Many women are incorrectly told, or indeed worry themselves, that they can’t have Hormone Replacement Therapy (HRT) because of other health conditions (known as contraindications). This isn’t always the case. In most cases, HRT is possible and it’s definitely worth a conversation with a menopause specialist doctor to understand the latest evidence-based guidance for you and your individual circumstances.
Endometriosis is a condition where cells that line a woman’s womb are found outside the womb. These cells are sensitive to oestrogen. Endometriosis can cause various symptoms, and some women will have their womb and possibly ovaries surgically removed because of it. However, having endometriosis, or having a past history of it, doesn’t mean that you can’t have HRT.
Depending on the extent of the endometriosis, some women are advised to have a progesterone or progestogen alongside oestrogen, even if their womb has been removed by hysterectomy. The progesterone or progestogen in this situation would be taken to avoid triggering symptoms from any endometrial cells being stimulated by oestrogen.
There isn’t currently enough evidence available to guide doctors of the ‘best’ HRT regime for women with endometriosis, and the lowest dose of oestrogen to control menopausal symptoms is advised. There is a possible low risk of endometrial tissue changing and becoming cancerous. However, the actual risk of this is unknown, and more data is required to provide official guidance for doctors.
Fibroids are growths which can develop in and around the womb. They’re made up of muscle and fibrous tissue and are oestrogen sensitive. Fibroids generally shrink in size in the menopause when oestrogen production from the ovaries declines and then stops.
If you have fibroids you can take HRT. It’s unlikely to cause significant growth of the fibroids. The size and position of the fibroids is what matters. If you have fibroids and start HRT, you will be advised to tell your doctor about any symptoms which may indicate the fibroids are causing symptoms. Where necessary, an ultrasound scan can be performed to check the fibroids and assess if they have changed in size.
HRT given via the skin as a patch, gel or spray (transdermal application) is safe to be taken if you experience migraine with or without aura. Oral oestrogen shouldn’t be taken if you have migraine with aura because of the small increased risk of clots with oral forms of HRT.
If you are overweight transdermal oestrogen is the safest application type. There’s no evidence to suggest that taking HRT causes weight gain. In fact, some women find they lose weight with HRT and they are able to become more active and be more mindful of their diet.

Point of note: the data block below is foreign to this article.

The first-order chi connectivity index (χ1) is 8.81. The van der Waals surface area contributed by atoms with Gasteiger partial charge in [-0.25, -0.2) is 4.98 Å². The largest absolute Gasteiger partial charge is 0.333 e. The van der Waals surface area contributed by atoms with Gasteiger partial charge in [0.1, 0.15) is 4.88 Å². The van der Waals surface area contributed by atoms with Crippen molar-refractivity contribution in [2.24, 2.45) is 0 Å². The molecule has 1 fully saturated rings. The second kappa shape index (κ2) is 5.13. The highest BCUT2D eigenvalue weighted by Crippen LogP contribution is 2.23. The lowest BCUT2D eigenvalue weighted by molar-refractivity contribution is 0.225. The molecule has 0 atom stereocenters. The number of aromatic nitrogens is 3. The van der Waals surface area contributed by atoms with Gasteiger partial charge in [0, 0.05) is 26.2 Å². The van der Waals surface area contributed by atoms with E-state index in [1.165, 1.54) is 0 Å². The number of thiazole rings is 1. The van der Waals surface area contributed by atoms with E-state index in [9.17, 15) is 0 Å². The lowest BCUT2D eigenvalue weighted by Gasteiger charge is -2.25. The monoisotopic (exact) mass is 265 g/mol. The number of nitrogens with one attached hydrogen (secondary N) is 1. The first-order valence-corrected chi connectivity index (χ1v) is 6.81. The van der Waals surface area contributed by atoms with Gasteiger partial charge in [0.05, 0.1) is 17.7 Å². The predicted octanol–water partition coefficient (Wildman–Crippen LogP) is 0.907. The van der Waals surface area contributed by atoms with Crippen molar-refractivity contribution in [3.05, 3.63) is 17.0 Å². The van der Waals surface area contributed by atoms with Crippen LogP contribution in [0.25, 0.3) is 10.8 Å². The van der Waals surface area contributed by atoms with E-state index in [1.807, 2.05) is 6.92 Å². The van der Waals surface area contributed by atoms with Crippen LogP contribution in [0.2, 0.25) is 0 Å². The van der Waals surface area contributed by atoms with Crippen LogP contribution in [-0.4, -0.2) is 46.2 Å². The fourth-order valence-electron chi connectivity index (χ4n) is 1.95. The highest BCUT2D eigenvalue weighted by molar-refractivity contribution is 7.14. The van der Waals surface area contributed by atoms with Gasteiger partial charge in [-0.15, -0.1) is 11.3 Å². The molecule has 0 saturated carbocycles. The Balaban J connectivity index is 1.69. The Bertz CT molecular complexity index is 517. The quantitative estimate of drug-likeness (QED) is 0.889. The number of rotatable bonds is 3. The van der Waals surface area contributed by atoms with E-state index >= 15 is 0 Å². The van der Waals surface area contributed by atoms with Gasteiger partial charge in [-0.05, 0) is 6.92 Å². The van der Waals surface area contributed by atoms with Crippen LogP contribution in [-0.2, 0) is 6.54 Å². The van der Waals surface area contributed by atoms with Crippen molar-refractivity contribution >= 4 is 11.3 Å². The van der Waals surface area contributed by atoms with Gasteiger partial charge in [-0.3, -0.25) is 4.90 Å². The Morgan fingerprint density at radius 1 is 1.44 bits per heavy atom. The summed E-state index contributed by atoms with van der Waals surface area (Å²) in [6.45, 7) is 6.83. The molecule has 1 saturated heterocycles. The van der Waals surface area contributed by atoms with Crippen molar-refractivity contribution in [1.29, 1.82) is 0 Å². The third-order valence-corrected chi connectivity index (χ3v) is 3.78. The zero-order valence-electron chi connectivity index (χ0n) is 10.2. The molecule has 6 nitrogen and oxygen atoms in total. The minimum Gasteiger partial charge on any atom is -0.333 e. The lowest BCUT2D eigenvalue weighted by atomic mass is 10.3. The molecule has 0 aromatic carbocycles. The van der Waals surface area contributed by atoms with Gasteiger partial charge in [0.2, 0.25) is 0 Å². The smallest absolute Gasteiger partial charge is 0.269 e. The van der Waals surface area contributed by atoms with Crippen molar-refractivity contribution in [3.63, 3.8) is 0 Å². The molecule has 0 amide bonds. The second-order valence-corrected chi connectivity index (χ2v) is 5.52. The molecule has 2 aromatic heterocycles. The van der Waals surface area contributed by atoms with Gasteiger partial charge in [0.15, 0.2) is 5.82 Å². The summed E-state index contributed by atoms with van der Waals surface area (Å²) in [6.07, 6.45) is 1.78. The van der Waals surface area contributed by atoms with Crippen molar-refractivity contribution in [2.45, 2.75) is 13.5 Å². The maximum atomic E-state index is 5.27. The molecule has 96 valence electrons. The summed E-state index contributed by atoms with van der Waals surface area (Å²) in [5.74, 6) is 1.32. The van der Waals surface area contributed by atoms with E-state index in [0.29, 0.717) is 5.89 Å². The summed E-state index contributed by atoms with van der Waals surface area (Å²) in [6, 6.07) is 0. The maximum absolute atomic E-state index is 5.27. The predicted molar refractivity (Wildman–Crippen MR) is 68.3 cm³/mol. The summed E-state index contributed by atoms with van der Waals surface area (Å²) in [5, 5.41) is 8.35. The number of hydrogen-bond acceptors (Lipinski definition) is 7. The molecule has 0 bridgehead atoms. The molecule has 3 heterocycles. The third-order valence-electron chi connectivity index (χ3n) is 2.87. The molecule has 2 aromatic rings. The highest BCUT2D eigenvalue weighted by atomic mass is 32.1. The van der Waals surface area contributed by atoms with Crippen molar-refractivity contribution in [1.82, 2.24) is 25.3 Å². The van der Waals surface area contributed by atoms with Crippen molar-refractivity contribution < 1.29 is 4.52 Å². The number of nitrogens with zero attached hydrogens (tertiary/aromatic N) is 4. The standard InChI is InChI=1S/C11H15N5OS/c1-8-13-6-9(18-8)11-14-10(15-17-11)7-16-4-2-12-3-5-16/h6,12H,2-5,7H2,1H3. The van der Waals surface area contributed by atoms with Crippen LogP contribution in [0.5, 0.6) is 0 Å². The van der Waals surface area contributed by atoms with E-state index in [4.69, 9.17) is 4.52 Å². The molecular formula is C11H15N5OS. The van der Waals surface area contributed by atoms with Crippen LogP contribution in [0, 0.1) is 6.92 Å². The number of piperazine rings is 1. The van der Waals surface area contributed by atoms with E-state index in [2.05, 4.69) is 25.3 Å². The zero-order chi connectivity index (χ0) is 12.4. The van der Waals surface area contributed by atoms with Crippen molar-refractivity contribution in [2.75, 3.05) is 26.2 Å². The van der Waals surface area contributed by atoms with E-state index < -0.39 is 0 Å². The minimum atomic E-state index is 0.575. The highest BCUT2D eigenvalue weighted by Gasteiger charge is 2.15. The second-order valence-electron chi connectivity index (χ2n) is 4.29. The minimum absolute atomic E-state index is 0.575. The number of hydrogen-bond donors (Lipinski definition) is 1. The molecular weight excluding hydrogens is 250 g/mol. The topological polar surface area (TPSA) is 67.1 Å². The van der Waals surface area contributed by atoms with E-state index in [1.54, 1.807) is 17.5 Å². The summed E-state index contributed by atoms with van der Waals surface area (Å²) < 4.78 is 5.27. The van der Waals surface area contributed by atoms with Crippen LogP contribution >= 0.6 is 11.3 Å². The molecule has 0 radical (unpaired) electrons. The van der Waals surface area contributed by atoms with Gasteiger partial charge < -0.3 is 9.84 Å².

High blood pressure
HRT can be prescribed with high blood pressure, and again transdermal oestrogen is the safest option. It’s important you see your doctor and aim to reduce your blood pressure if it’s raised. Raised blood pressure can be managed with your doctor alongside HRT.
HRT is safe to use if you have diabetes, and will not interfere with any medication you might be taking to control your blood sugars. Again, like some of the conditions above, transdermal application types are the safest option.
There are some studies that suggest taking HRT before the development of diabetes can reduce the risk of type 2 diabetes in the future.
Oestrogen and histamine are linked, although the exact nature of this relationship is not well understood. When oestrogen levels are increased, you tend to release more histamine in the body. Oestrogen can also reduce the efficiency of an enzyme called diamine oxidase, which breaks down histamine.
Some women with histamine intolerance find taking oestrogen replacement can worsen their histamine intolerance symptoms.
Symptoms of histamine intolerance and low oestrogen can be very similar, and it can be difficult to know which is the underlying cause. This is itself a specialist area, and if you have a diagnosis of histamine intolerance, seek support and advice from a doctor who has an interest in histamine intolerance about how HRT could be taken and tolerated. Any plan would need to be individualised.
There is a lot of misinformation about contraindications to HRT. If you experience any of these conditions, but want to consider HRT to help manage your peri menopause and menopause symptoms, then it’s important to understand the risk benefit for your individual circumstances with the help of a menopause specialist.
Dr Emma Ping qualified as a GP over 20 years ago, and is dedicated to providing evidence-based menopause care. She is passionate about offering women holistic, patient-centred, bespoke advice and empowering them to maximise their wellbeing and long-term health at any age. She recognises that every woman’s situation is unique, and understands the difference positive advice and treatment can have on the way you feel and quality of life. She has a special interest in genitourinary syndrome of the menopause.
Dr Emma Ping is part of the team of Menopause Specialist GPs at https://menopausecare.co.uk/
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